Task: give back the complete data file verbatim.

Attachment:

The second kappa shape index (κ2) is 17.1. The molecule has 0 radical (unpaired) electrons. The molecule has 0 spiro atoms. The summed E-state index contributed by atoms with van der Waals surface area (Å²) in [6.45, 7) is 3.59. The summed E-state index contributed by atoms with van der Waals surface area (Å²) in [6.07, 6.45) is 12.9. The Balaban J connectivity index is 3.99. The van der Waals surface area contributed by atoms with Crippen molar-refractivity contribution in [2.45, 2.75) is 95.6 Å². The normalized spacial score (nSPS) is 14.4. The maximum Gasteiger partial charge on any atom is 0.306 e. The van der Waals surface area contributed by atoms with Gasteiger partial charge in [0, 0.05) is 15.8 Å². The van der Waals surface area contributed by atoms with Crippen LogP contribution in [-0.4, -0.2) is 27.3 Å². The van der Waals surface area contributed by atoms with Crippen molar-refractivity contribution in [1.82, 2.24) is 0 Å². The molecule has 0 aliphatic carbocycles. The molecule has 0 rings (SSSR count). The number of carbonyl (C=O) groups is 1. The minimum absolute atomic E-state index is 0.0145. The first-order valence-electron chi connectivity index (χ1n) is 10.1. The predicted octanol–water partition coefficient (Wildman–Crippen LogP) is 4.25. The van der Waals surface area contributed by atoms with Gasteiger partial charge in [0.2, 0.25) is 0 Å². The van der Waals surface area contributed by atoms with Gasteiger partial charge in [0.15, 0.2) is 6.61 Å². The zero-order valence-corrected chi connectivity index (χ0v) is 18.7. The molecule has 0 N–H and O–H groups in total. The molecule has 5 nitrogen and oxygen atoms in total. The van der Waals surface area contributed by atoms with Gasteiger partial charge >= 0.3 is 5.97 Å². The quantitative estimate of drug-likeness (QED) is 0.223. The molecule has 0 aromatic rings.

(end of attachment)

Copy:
The second kappa shape index (κ2) is 17.1. The molecule has 0 radical (unpaired) electrons. The molecule has 0 spiro atoms. The summed E-state index contributed by atoms with van der Waals surface area (Å²) in [6.45, 7) is 3.59. The summed E-state index contributed by atoms with van der Waals surface area (Å²) in [6.07, 6.45) is 12.9. The Balaban J connectivity index is 3.99. The van der Waals surface area contributed by atoms with Crippen molar-refractivity contribution in [2.45, 2.75) is 95.6 Å². The normalized spacial score (nSPS) is 14.4. The maximum Gasteiger partial charge on any atom is 0.306 e. The van der Waals surface area contributed by atoms with Gasteiger partial charge in [0, 0.05) is 15.8 Å². The van der Waals surface area contributed by atoms with Crippen LogP contribution in [-0.4, -0.2) is 27.3 Å². The van der Waals surface area contributed by atoms with Crippen molar-refractivity contribution in [1.82, 2.24) is 0 Å². The molecule has 0 aliphatic carbocycles. The molecule has 0 rings (SSSR count). The number of carbonyl (C=O) groups is 1. The minimum absolute atomic E-state index is 0.0145. The first-order valence-electron chi connectivity index (χ1n) is 10.1. The predicted octanol–water partition coefficient (Wildman–Crippen LogP) is 4.25. The van der Waals surface area contributed by atoms with Gasteiger partial charge in [0.2, 0.25) is 0 Å². The van der Waals surface area contributed by atoms with Gasteiger partial charge in [0.15, 0.2) is 6.61 Å². The zero-order valence-corrected chi connectivity index (χ0v) is 18.7. The molecule has 0 N–H and O–H groups in total. The molecule has 5 nitrogen and oxygen atoms in total. The van der Waals surface area contributed by atoms with Gasteiger partial charge >= 0.3 is 5.97 Å². The quantitative estimate of drug-likeness (QED) is 0.223. The molecule has 0 aromatic rings.